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Acrylic on wood painting, 16x20 inches by Jeremiah Ketner, 2014
About the Artist
Jeremiah Ketner's paintings are instantly recognizable amongst his contemporaries in the pop surrealism movement. His early work, characterized by mischievous sprites and whimsical patterns, has evolved into lush, richly colored environments inhabited by a cast of pensive, dreamy young women. Each character presents a unique brand of beauty, created entirely within Jeremiah's imagination and painted completely from memory.
The sprites (which grace the walls of Nordstrom department stores nationwide) still appear as inspiration for custom wooden and vinyl toys. Bringing a three-dimensional surface to life is one of Jeremiah's favorite challenges; the intricate, colorful one-of-a-kind creatures are immensely popular amongst his collectors.
Beyond the designer toy phenomenon, other aspects of Japanese culture — the fabrics and motifs, the meticulous taming of and tending to nature — provide an ever-flowing spring of insight, and Jeremiah travels there as often as possible. "I love the gardens," he says. "They do an amazing job of taking a small space and making it feel like a large environment."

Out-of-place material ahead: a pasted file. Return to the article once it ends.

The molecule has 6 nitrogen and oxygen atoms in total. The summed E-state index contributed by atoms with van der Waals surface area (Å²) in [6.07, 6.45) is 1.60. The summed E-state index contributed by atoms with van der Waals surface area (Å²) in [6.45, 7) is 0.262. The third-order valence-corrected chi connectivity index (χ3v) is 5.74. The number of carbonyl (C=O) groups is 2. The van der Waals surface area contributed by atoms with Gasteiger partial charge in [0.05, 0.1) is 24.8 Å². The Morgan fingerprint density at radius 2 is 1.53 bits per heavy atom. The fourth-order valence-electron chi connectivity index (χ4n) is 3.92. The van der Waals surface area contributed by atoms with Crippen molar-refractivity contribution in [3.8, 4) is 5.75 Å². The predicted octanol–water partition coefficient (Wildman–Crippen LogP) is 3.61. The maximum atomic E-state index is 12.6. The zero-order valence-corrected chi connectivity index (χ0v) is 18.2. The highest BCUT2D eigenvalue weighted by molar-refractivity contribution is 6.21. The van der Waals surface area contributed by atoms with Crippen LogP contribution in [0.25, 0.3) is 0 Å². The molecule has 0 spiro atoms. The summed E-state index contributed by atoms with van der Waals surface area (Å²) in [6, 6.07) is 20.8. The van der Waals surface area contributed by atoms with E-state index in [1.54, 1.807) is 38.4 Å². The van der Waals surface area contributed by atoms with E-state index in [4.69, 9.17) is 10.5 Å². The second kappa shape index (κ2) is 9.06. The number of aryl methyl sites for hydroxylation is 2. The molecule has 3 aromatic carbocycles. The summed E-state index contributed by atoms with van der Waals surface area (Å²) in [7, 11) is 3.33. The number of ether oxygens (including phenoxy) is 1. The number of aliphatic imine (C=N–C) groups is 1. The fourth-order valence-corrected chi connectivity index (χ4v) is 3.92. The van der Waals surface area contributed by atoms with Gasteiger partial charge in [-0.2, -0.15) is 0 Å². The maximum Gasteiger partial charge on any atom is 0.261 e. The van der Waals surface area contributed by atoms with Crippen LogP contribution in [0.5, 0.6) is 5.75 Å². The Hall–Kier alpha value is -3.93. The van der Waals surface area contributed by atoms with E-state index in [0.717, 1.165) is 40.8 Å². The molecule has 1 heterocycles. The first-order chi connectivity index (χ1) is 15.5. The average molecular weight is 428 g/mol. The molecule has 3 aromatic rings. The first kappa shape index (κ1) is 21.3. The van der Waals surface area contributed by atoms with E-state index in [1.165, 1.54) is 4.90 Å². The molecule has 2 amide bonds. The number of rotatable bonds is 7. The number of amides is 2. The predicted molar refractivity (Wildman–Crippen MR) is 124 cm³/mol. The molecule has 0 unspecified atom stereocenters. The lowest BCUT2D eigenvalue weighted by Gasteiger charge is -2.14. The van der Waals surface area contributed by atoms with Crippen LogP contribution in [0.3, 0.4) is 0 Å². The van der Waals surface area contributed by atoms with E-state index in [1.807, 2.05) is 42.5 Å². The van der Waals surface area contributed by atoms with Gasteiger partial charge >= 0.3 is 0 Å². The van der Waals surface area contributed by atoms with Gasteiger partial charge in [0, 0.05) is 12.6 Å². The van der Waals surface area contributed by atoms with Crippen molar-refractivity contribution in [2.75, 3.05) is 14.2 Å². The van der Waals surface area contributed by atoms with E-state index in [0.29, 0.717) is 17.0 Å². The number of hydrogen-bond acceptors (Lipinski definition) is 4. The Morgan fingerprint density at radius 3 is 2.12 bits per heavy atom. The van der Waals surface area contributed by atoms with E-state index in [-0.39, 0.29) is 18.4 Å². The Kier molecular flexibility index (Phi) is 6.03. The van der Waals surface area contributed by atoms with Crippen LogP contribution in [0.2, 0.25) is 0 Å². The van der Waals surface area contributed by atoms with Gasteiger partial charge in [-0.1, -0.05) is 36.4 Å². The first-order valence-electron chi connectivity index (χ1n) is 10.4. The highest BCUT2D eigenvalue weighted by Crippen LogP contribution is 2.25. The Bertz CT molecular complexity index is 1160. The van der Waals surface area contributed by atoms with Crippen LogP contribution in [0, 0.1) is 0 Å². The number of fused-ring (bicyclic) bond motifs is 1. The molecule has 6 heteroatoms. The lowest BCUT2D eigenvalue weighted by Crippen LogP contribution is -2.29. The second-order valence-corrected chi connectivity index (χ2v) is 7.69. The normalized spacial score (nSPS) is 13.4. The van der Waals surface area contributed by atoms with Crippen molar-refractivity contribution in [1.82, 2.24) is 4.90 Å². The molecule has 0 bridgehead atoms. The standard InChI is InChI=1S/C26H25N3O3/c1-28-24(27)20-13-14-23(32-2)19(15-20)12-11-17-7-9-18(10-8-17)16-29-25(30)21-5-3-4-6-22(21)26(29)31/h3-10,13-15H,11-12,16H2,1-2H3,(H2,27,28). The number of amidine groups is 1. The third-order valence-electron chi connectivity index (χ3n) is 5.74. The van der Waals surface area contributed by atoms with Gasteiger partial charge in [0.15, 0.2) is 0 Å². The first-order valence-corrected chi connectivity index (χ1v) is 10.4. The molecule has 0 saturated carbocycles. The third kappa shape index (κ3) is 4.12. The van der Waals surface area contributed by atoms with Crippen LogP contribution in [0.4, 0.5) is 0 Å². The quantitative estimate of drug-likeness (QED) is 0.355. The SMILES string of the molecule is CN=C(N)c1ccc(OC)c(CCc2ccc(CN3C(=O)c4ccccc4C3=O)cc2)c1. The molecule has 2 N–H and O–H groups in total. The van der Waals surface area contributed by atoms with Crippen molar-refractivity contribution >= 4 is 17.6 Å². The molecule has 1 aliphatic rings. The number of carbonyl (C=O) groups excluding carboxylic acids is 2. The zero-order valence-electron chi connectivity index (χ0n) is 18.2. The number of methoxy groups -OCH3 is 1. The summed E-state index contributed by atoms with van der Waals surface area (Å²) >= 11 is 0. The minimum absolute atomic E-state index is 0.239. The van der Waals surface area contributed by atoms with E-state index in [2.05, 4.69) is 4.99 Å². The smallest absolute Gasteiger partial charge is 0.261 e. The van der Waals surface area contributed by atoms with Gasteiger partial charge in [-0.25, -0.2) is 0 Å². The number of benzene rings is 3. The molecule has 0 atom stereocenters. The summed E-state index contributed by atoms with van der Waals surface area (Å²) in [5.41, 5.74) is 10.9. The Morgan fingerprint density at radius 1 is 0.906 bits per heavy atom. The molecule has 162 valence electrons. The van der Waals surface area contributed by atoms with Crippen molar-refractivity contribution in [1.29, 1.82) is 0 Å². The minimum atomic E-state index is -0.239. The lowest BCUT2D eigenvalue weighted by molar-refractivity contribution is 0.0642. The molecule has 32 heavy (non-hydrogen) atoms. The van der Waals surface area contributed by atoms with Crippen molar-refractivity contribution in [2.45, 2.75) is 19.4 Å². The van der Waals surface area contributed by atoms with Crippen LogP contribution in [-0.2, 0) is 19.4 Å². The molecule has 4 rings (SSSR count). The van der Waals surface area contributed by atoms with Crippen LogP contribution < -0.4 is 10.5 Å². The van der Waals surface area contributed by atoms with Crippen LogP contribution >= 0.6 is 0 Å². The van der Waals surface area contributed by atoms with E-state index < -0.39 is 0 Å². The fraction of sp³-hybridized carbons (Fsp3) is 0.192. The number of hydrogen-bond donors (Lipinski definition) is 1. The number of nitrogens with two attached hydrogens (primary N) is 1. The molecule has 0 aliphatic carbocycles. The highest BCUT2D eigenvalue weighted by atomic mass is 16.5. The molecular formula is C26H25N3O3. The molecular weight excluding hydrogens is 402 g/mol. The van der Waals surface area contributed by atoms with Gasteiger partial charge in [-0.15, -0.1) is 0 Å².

During one trip to Tokyo he observed, "Design in Japan is small and round," which became his mantra of sorts, an enigmatic interpretation of his overall aesthetic. "It loosely describes work from long ago, but I guess it's more of a pen name," says Jeremiah, whose Internet-savvy fans know to look for his "smallandround" persona for frequent updates and photographs of new art.
Though Chicago may be lacking in things small and round, the city features a flourishing artists' community as well as a world-class collection of parks and museums, which Jeremiah frequently explores with his two young sons. Reflecting on the day's adventures gets him in the proper frame of mind for painting. "When I'm in the studio at night, a lot of these things come through… flowers, vines, different types of trees," he explains. "I like the fact that being in the city, everything is more arranged. People tend to treat their gardens differently than if they had sprawling space."